question about bantams and harsh winters

Kelly FG

13 Years
Jan 13, 2007
so I acquired two bantam cochins as day old chicks this summer, I thought they were standards. Now they are about 3.5 months old and they are still TINY compared to my standard flock. I've never had bantams before, do they need special care in the winter? also, about the silly feathered feet, I'm imagining big clumps of ice on their feet, will this be a problem?
any tips would be great!
Bantams are as tough as nails. They need the same as the big girls: dry, draft free quarters, plenty of good food and fresh air.

As for the feather legs: I haven't had the cochins, but I had some Belgian D'Uccles with the feather legs. The feathers get wet if they're out digging around in wet dirt, but they'll dry off all right. If conditions are slushy you want to give them someplace dry to scratch in.

don't know where you are. I'm in North Carolina. We get snow here, but it's so unusual they shut down the entire community for days, and people stay home, unless they're out on the road acting silly. But if you get lots of snow, you just need to be careful about letting them get their legs dry.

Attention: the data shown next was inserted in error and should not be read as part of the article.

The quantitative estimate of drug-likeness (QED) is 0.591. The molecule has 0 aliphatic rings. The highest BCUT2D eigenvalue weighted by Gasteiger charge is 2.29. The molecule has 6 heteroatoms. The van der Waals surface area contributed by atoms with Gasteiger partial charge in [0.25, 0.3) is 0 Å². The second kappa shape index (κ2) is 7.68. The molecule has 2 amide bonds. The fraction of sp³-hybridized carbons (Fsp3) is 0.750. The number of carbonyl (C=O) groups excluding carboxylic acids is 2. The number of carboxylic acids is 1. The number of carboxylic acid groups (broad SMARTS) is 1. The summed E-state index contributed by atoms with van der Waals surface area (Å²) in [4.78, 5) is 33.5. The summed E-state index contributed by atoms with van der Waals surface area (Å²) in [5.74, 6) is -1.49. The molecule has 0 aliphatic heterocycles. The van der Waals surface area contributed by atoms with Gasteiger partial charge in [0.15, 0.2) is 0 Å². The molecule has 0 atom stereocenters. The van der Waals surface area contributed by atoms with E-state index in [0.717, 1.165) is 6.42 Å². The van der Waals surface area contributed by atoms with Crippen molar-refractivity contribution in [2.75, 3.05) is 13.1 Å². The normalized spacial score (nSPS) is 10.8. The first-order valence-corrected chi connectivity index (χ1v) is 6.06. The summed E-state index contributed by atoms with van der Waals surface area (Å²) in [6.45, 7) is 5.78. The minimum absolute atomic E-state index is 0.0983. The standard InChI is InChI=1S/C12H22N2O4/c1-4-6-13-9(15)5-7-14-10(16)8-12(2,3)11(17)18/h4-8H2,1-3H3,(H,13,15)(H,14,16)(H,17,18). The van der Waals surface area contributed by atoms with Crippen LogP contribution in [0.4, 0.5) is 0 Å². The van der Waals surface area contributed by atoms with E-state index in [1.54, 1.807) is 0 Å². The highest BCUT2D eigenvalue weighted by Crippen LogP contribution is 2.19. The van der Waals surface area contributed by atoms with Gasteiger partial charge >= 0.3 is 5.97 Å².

Who knows? We may make a bantam convert out of you yet!
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Cochins should be fine but in my experience many bantams do need extra care if it's really cold. Their smaller body size seems to make them more susceptible to difficulties in extreme cold. However I'm talking negative temps here and for many breeds -10F or -20+. Games and feather legged breeds like your cochins tend to be hardier towards cold. Breeds more like my japanese bantams don't really handle temps below 0F too well. All my standards last winter were standing around acting normal in -30F while my japanese bantams huddled up and frostbit their combs at less than 0. I ended up moving them inside for the winter and have a new bantam coop with heater planned for my japs and seramas. My feather footed bantam EE crossed with d'uccle may or may not stay out with the other flock where they will only have a heat lamp in a large coop so the temp will be the same inside as outside just with the ability to sit under a heat lamp and no windchill.
I had forgotten about frostbitten combs, but I've had no experience with that.

Actually, I should probably hush my mouth about REALLY cold weather! I would guess that if my chickens and I were suddenly, mysteriously transplanted to Michigan or (yikes!) Canada, the chickens would do better than I would!

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